What is the fuss?

Kafa Coh is a pan African film produced and co-directed by Ugandan actress-cum producer Doreen Mirembe. A story by Adinjay Pormasu, the film title Kafa Coh means ‘Too much injustice’ derived from the Kono people of Sierra Leone, while in Kiswahili, the same phrase is said to mean ‘Cut the case’ in some places in East Africa.

The film is directed by Gilbert Lukalia, a Kenyan actor, producer and director, who has in the past collaborated with Ugandan theatre producer, Judith Adong, and Silent Voices Uganda on shows such as Subira: The Musical and as well as acting in Just Me, You and the Silence, another theatre production.

Lukalia has emerged as one of the most exciting directors working in Kenya today. Directing in an open, playful and collaborative way, he has an outstanding track record, a favourite of many actors and highly acclaimed by reviewers. Lukalia’s shows have received great reviews. He has worked on a diverse range of projects both film/TV and theatrical performances.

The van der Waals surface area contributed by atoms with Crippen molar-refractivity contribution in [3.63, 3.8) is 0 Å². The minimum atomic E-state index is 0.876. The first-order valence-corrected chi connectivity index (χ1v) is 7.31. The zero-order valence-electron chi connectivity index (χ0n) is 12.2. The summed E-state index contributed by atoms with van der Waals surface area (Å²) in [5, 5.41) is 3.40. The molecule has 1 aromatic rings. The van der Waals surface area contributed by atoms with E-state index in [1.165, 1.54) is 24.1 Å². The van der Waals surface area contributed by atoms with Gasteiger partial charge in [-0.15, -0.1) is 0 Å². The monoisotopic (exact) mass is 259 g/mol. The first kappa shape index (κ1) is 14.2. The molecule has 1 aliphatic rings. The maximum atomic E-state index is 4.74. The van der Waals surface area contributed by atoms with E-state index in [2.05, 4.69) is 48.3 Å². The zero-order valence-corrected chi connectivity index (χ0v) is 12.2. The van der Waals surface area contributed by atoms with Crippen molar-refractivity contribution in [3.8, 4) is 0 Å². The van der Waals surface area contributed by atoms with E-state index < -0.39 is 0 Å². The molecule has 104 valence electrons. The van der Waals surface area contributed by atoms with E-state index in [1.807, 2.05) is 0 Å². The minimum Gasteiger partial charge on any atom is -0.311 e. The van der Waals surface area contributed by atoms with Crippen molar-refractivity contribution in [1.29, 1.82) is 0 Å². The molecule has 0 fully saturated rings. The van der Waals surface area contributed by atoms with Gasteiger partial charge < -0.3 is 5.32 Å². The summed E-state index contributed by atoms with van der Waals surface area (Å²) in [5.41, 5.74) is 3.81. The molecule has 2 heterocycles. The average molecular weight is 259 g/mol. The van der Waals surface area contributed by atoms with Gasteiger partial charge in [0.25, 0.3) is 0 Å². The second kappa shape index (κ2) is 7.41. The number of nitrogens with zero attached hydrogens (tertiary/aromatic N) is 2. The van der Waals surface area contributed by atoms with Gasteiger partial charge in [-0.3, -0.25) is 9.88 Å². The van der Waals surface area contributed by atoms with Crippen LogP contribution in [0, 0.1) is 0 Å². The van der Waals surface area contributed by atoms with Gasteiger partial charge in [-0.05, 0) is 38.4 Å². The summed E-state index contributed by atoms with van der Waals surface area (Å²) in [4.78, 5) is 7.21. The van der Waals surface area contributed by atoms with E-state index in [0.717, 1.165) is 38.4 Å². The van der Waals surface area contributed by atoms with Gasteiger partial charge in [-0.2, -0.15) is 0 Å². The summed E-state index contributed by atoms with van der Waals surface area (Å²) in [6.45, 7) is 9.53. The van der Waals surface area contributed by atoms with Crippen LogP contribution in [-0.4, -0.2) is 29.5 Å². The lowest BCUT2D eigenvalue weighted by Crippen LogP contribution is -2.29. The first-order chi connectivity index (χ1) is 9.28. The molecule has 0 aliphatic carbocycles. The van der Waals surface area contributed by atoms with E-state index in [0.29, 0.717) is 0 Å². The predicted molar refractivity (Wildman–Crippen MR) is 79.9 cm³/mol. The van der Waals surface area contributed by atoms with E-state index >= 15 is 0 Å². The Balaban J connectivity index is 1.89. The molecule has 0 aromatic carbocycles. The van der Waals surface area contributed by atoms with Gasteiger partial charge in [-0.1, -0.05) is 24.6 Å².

Mirembe says the reason she worked with him was because she had been a fan of his past works, plus, he had worked with Adong, one of the most respected theatre and film directors in Uganda.

But there was more to it for Mirembe, who says film is a collaborative effort and she wanted her peers to notice that.

“Film has always been a collaborative effort, not all the amazing films in the US have been directed by American directors, thus if the person who can tell the story right is Nigerian, you should work with them,” she says.